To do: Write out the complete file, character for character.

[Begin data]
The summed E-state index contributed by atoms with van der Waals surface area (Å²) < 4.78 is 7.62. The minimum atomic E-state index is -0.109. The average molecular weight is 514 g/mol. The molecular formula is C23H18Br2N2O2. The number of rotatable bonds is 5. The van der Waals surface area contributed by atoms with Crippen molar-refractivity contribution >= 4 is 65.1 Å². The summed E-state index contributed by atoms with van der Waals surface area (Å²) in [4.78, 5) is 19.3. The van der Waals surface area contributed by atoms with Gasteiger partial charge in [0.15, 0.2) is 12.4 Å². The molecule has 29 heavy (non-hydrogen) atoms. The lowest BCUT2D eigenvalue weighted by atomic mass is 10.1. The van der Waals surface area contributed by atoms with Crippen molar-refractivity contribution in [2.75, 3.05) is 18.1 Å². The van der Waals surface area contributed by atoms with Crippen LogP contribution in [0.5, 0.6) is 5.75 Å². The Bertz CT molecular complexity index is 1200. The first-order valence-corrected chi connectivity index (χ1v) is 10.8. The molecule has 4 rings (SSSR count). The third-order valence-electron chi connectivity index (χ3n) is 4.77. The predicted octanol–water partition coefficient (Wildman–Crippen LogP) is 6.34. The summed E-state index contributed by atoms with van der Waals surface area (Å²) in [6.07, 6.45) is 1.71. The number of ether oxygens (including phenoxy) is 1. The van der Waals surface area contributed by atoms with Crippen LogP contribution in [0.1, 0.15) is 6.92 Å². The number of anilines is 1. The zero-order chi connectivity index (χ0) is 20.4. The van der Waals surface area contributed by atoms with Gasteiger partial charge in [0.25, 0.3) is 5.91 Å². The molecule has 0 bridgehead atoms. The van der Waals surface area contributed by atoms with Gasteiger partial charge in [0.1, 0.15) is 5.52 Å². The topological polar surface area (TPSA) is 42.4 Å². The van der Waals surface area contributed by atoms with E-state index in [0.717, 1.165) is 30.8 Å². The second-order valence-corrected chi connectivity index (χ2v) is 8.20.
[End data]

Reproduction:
The summed E-state index contributed by atoms with van der Waals surface area (Å²) < 4.78 is 7.62. The minimum atomic E-state index is -0.109. The average molecular weight is 514 g/mol. The molecular formula is C23H18Br2N2O2. The number of rotatable bonds is 5. The van der Waals surface area contributed by atoms with Crippen molar-refractivity contribution >= 4 is 65.1 Å². The summed E-state index contributed by atoms with van der Waals surface area (Å²) in [4.78, 5) is 19.3. The van der Waals surface area contributed by atoms with Gasteiger partial charge in [0.15, 0.2) is 12.4 Å². The molecule has 29 heavy (non-hydrogen) atoms. The lowest BCUT2D eigenvalue weighted by atomic mass is 10.1. The van der Waals surface area contributed by atoms with Crippen molar-refractivity contribution in [2.75, 3.05) is 18.1 Å². The van der Waals surface area contributed by atoms with Crippen LogP contribution in [0.5, 0.6) is 5.75 Å². The Bertz CT molecular complexity index is 1200. The first-order valence-corrected chi connectivity index (χ1v) is 10.8. The molecule has 4 rings (SSSR count). The third-order valence-electron chi connectivity index (χ3n) is 4.77. The predicted octanol–water partition coefficient (Wildman–Crippen LogP) is 6.34. The summed E-state index contributed by atoms with van der Waals surface area (Å²) in [6.07, 6.45) is 1.71. The number of ether oxygens (including phenoxy) is 1. The van der Waals surface area contributed by atoms with Crippen LogP contribution in [0.1, 0.15) is 6.92 Å². The number of anilines is 1. The zero-order chi connectivity index (χ0) is 20.4. The van der Waals surface area contributed by atoms with Gasteiger partial charge in [0.25, 0.3) is 5.91 Å². The molecule has 0 bridgehead atoms. The van der Waals surface area contributed by atoms with Gasteiger partial charge in [0.1, 0.15) is 5.52 Å². The topological polar surface area (TPSA) is 42.4 Å². The van der Waals surface area contributed by atoms with E-state index in [0.717, 1.165) is 30.8 Å². The second-order valence-corrected chi connectivity index (χ2v) is 8.20.